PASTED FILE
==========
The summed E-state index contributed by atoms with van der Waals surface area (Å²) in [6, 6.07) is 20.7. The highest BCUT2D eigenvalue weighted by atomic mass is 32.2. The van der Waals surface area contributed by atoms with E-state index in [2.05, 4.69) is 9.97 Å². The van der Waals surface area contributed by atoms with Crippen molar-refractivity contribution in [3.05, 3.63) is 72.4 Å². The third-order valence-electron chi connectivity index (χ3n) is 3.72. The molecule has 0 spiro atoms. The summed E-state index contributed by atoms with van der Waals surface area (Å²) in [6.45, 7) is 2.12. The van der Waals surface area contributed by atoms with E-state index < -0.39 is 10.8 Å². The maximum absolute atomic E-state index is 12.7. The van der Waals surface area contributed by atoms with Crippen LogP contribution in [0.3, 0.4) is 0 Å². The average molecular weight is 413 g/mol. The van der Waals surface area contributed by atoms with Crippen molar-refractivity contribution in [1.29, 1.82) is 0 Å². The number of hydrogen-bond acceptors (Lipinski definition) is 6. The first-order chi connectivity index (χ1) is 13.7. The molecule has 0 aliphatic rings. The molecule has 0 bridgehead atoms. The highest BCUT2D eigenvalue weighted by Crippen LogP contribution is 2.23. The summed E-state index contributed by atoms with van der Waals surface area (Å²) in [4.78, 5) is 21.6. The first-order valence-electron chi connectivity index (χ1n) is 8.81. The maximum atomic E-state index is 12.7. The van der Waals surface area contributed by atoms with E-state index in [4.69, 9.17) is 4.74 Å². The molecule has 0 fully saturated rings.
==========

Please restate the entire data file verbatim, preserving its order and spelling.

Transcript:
The summed E-state index contributed by atoms with van der Waals surface area (Å²) in [6, 6.07) is 20.7. The highest BCUT2D eigenvalue weighted by atomic mass is 32.2. The van der Waals surface area contributed by atoms with E-state index in [2.05, 4.69) is 9.97 Å². The van der Waals surface area contributed by atoms with Crippen molar-refractivity contribution in [3.05, 3.63) is 72.4 Å². The third-order valence-electron chi connectivity index (χ3n) is 3.72. The molecule has 0 spiro atoms. The summed E-state index contributed by atoms with van der Waals surface area (Å²) in [6.45, 7) is 2.12. The van der Waals surface area contributed by atoms with E-state index < -0.39 is 10.8 Å². The maximum absolute atomic E-state index is 12.7. The van der Waals surface area contributed by atoms with Crippen LogP contribution in [0.3, 0.4) is 0 Å². The average molecular weight is 413 g/mol. The van der Waals surface area contributed by atoms with Crippen molar-refractivity contribution in [1.29, 1.82) is 0 Å². The number of hydrogen-bond acceptors (Lipinski definition) is 6. The first-order chi connectivity index (χ1) is 13.7. The molecule has 0 aliphatic rings. The molecule has 0 bridgehead atoms. The highest BCUT2D eigenvalue weighted by Crippen LogP contribution is 2.23. The summed E-state index contributed by atoms with van der Waals surface area (Å²) in [4.78, 5) is 21.6. The first-order valence-electron chi connectivity index (χ1n) is 8.81. The maximum atomic E-state index is 12.7. The van der Waals surface area contributed by atoms with E-state index in [4.69, 9.17) is 4.74 Å². The molecule has 0 fully saturated rings.